c h point / summer 2000 - Sound In The Signals Interview

I recently had the opportunity to interview c h point / summer 2000. We discussed an early introduction to music, the writing and recording process for new album ‘Ellie Kemper’, guest features, musical inspiration, physical merch, and more. Check it out below.

First, thanks for the interview.

Absolutely, thank you for having me!

Can you tell me how you started making music for those who may be unfamiliar with it? How did you initially become interested in music?

I grew up Mormon, so religious music became a regular (and somewhat ritualized) part of my life as early as I can remember. It seems like most other Mormon kids I know took introductory piano lessons at an early age, and I was no exception to that (I quit pretty quickly though). I was classically trained on the cello for most of my childhood starting in 4th grade, but shortly after beginning that I also bought my first guitar and started recording random stuff in Audacity. 

The rest of my musical experiences growing up sort of followed those contrasting classical/academic vs. DIY paths - playing, analyzing & transcribing music in orchestra and jazz band, while simultaneously writing, playing, performing, and recording for a number of garage bands and other miscellaneous music projects. In that sense I feel I sort of got the best of both worlds (although you might argue they are in fact the same world with different paradigms). I was blessed to be inspired by a couple life-changing music educators that encouraged me to create and find satisfaction in thinking outside the box while doing so, which really pushed me to where I am today.

Your new album ‘Ellie Kemper’ is out in May. Fans see this as a sequel to your popular ‘John Krasinski’ album. Do you see it as a sequel or companion album or something else? 

I see Ellie Kemper as an “intentional sequel” to John Krasinski in the sense that, yes, it is a companion piece with many, many similarities to my debut, but these parallels are purposeful and symbolic to what I interpret as the overall message & meaning of the album. I don’t want to say much more than that so I don’t overexplain it. :)

I had the chance to listen to the album early. I really like it. What was the writing and recording process like for this album?

Thank you, I’m really glad you dig it! One thing (of many) that ties Ellie Kemper to John Krasinski is their shared creative approach. For both albums, writing & recording occurred simultaneously in an attempt to capture the unsullied emotions of the moment in which I was sitting there in front of the microphone (which was usually when I was procrastinating and supposed to be doing something else). I would tune my guitar to some random open tuning that I liked, programmed a short drum beat that I thought sounded cool, turned the microphone on, and just started placing my fingers down on the fretboard randomly. The idea was to pull some sort of cohesive idea out of my subconscious as quickly as possible, and to not second guess it once the tracks had been laid down. I almost see it as a form of impressionistic improvisation, where there is no concrete vision of what exactly is going to be created - just a mood, a feeling, an atmosphere. The skeletons of most songs on both albums were formed this way.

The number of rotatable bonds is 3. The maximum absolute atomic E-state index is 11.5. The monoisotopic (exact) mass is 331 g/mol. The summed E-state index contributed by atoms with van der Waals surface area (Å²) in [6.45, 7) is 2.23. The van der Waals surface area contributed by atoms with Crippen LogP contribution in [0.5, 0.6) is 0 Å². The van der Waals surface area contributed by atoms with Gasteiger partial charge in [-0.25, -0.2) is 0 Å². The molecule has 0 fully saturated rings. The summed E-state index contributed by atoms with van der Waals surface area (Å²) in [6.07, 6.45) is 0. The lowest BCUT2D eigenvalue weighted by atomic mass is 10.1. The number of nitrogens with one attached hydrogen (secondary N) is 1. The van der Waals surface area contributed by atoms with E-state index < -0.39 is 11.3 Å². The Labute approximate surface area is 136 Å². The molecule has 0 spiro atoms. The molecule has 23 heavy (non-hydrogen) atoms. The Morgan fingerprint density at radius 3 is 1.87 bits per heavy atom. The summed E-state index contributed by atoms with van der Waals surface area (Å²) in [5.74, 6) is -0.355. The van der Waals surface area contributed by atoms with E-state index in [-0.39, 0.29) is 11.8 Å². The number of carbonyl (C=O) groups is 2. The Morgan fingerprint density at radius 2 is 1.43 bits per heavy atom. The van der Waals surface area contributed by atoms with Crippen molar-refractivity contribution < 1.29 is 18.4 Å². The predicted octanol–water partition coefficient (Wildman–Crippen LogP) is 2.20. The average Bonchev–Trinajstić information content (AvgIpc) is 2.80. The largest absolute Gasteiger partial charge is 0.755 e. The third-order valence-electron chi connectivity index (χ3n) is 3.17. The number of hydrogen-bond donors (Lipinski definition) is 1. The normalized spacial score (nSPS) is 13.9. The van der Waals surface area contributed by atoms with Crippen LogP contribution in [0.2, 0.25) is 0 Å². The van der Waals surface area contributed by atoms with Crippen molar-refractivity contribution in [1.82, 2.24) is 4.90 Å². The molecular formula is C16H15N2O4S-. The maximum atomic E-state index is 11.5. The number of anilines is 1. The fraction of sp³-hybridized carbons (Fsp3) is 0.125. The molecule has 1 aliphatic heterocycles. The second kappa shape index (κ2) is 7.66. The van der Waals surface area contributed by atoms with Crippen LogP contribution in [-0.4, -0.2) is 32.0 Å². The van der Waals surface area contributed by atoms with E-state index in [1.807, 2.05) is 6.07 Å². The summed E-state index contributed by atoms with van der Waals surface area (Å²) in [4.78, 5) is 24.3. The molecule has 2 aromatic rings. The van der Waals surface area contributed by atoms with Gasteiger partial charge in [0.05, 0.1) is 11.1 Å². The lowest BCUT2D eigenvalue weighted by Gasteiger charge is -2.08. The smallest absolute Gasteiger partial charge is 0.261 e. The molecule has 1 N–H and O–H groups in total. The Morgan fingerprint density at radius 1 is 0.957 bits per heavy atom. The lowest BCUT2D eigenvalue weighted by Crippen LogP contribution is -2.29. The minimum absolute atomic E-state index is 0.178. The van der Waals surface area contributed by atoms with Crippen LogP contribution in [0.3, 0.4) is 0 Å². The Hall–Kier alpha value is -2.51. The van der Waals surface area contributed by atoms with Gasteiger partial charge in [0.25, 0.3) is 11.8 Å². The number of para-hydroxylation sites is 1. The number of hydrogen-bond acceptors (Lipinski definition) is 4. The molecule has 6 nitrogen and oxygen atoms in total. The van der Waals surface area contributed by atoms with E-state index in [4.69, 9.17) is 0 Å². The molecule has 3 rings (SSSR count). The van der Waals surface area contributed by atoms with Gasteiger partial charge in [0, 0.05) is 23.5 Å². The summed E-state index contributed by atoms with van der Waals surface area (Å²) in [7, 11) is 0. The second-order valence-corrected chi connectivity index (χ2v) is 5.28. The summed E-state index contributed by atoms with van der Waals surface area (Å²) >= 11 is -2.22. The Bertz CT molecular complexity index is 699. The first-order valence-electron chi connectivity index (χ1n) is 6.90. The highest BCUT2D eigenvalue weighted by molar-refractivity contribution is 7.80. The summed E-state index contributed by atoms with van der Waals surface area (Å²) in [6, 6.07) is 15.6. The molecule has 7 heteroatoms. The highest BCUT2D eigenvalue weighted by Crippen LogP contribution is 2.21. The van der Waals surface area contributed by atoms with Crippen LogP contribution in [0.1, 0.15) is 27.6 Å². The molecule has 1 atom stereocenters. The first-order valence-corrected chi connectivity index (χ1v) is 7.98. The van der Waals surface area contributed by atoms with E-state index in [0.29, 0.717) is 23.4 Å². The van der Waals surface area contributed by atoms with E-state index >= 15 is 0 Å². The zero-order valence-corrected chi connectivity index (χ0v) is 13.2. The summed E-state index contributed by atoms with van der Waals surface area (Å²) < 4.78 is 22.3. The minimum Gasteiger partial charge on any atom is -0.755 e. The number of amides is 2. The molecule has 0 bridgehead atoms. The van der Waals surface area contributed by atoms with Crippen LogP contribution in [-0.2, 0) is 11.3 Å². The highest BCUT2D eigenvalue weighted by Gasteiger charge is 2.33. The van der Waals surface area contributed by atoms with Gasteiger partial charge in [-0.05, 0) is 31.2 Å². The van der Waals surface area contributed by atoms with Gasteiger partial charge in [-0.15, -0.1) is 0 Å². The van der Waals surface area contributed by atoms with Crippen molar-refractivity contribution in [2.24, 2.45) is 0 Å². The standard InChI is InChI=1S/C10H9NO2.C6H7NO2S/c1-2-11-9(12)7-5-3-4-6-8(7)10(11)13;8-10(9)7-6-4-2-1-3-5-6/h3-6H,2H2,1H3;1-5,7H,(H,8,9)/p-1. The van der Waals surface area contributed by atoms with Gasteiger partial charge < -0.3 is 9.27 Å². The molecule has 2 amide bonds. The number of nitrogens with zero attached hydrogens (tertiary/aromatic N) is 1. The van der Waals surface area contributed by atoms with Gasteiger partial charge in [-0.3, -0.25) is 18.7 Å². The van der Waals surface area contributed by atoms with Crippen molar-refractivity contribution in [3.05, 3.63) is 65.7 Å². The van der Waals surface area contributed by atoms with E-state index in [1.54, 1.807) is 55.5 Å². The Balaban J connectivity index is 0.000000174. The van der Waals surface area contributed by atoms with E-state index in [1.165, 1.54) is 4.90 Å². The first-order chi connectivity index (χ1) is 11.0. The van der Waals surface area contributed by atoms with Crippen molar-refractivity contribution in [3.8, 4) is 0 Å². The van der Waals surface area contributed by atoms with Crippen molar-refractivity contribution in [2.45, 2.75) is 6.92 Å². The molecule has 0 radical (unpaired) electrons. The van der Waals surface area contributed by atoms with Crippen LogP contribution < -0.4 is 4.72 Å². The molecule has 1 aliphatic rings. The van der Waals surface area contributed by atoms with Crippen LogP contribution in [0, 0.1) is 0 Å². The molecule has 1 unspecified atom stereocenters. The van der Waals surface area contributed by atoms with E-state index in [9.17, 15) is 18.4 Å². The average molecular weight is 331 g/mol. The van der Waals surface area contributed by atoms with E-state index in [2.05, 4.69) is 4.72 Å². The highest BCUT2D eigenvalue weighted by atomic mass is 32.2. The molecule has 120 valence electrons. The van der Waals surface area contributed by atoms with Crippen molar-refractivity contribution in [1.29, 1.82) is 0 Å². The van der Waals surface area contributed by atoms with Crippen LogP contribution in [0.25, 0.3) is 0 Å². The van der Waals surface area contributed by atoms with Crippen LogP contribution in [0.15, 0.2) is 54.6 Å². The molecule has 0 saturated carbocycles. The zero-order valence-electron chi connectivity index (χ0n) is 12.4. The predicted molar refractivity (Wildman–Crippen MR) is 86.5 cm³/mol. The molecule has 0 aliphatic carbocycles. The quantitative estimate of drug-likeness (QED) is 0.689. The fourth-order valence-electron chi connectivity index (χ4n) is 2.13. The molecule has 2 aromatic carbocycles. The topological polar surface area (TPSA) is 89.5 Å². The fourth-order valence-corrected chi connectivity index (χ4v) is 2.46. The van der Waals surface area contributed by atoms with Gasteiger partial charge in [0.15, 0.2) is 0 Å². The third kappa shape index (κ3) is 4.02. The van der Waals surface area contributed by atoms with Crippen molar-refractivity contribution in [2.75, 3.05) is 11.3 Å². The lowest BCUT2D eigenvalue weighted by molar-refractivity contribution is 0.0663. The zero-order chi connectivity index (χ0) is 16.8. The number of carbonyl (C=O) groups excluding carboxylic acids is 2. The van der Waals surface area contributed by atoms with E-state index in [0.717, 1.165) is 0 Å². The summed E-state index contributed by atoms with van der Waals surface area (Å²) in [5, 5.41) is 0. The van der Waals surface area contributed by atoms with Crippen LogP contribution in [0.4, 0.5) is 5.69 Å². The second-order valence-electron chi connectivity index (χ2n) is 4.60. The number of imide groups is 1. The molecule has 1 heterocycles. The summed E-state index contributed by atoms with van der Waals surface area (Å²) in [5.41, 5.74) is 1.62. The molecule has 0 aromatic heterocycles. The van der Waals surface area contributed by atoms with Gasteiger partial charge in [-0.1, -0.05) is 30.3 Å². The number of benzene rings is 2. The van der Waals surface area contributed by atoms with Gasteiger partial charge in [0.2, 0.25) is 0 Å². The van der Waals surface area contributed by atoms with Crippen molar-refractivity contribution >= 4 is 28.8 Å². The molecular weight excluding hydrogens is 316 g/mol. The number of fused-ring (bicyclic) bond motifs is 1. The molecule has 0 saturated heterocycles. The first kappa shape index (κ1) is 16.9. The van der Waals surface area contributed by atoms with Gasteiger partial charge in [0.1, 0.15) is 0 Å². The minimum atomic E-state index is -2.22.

On Ellie Kemper, however, (unlike John Krasinski) I also got to collaborate with a number of incredible & lovely creators. With each collaborator, I gave them very similar direction: a loose reference of what I was envisioning, along with the objective to “go wild” with whatever they felt fits, putting my 100% trust in their unique perspective on a briefly explained vision. And the common theme across every collaboration was the collaborator absolutely NAILING it on the first try. Lobsterfight, exciting!!excellent!!, and Asian Glow on their features, Dan Melizan (lifemoves.png) & my amazing partner Jane Berge on their immersive visual art, and finally James Witte-Cook, my childhood friend, long-time musical collaborator and Elder Jack bandmate on co-producing, playing literally every instrument he owns and bringing the whole album to the next level.